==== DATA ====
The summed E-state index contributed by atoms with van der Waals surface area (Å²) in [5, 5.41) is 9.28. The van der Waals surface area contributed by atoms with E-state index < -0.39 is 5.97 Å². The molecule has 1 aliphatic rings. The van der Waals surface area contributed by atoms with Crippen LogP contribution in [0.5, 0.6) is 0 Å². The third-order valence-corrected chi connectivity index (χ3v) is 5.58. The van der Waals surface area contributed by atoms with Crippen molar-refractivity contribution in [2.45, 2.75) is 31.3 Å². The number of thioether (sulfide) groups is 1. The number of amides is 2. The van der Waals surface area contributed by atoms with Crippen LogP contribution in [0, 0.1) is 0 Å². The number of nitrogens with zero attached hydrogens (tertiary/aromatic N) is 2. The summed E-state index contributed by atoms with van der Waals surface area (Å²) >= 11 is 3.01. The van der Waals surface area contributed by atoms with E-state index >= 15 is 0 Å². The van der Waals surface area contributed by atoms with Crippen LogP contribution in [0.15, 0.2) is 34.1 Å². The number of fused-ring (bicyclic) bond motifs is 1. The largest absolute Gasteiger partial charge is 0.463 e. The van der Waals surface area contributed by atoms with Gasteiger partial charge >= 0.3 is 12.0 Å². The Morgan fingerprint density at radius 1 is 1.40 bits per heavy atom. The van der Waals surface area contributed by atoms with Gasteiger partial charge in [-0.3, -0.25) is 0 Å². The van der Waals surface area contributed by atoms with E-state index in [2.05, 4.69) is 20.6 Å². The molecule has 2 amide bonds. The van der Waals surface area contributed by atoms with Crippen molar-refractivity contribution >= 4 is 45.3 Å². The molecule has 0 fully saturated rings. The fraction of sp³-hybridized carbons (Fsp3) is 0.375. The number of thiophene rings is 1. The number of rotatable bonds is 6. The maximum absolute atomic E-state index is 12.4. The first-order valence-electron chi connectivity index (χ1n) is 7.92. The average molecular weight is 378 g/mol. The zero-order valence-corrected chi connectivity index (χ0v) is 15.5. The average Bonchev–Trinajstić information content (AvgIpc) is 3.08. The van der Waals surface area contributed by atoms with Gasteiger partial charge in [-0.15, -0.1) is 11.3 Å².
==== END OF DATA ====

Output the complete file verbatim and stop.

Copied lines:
The summed E-state index contributed by atoms with van der Waals surface area (Å²) in [5, 5.41) is 9.28. The van der Waals surface area contributed by atoms with E-state index < -0.39 is 5.97 Å². The molecule has 1 aliphatic rings. The van der Waals surface area contributed by atoms with Crippen LogP contribution in [0.5, 0.6) is 0 Å². The third-order valence-corrected chi connectivity index (χ3v) is 5.58. The van der Waals surface area contributed by atoms with Crippen molar-refractivity contribution in [2.45, 2.75) is 31.3 Å². The number of thioether (sulfide) groups is 1. The number of amides is 2. The van der Waals surface area contributed by atoms with Crippen LogP contribution in [0, 0.1) is 0 Å². The number of nitrogens with zero attached hydrogens (tertiary/aromatic N) is 2. The summed E-state index contributed by atoms with van der Waals surface area (Å²) >= 11 is 3.01. The van der Waals surface area contributed by atoms with E-state index >= 15 is 0 Å². The van der Waals surface area contributed by atoms with Crippen LogP contribution in [0.15, 0.2) is 34.1 Å². The number of fused-ring (bicyclic) bond motifs is 1. The largest absolute Gasteiger partial charge is 0.463 e. The van der Waals surface area contributed by atoms with Gasteiger partial charge >= 0.3 is 12.0 Å². The Morgan fingerprint density at radius 1 is 1.40 bits per heavy atom. The van der Waals surface area contributed by atoms with Gasteiger partial charge in [-0.3, -0.25) is 0 Å². The van der Waals surface area contributed by atoms with E-state index in [2.05, 4.69) is 20.6 Å². The molecule has 2 amide bonds. The van der Waals surface area contributed by atoms with Crippen molar-refractivity contribution >= 4 is 45.3 Å². The molecule has 0 fully saturated rings. The fraction of sp³-hybridized carbons (Fsp3) is 0.375. The number of thiophene rings is 1. The number of rotatable bonds is 6. The maximum absolute atomic E-state index is 12.4. The first-order valence-electron chi connectivity index (χ1n) is 7.92. The average molecular weight is 378 g/mol. The zero-order valence-corrected chi connectivity index (χ0v) is 15.5. The average Bonchev–Trinajstić information content (AvgIpc) is 3.08. The van der Waals surface area contributed by atoms with Gasteiger partial charge in [-0.15, -0.1) is 11.3 Å².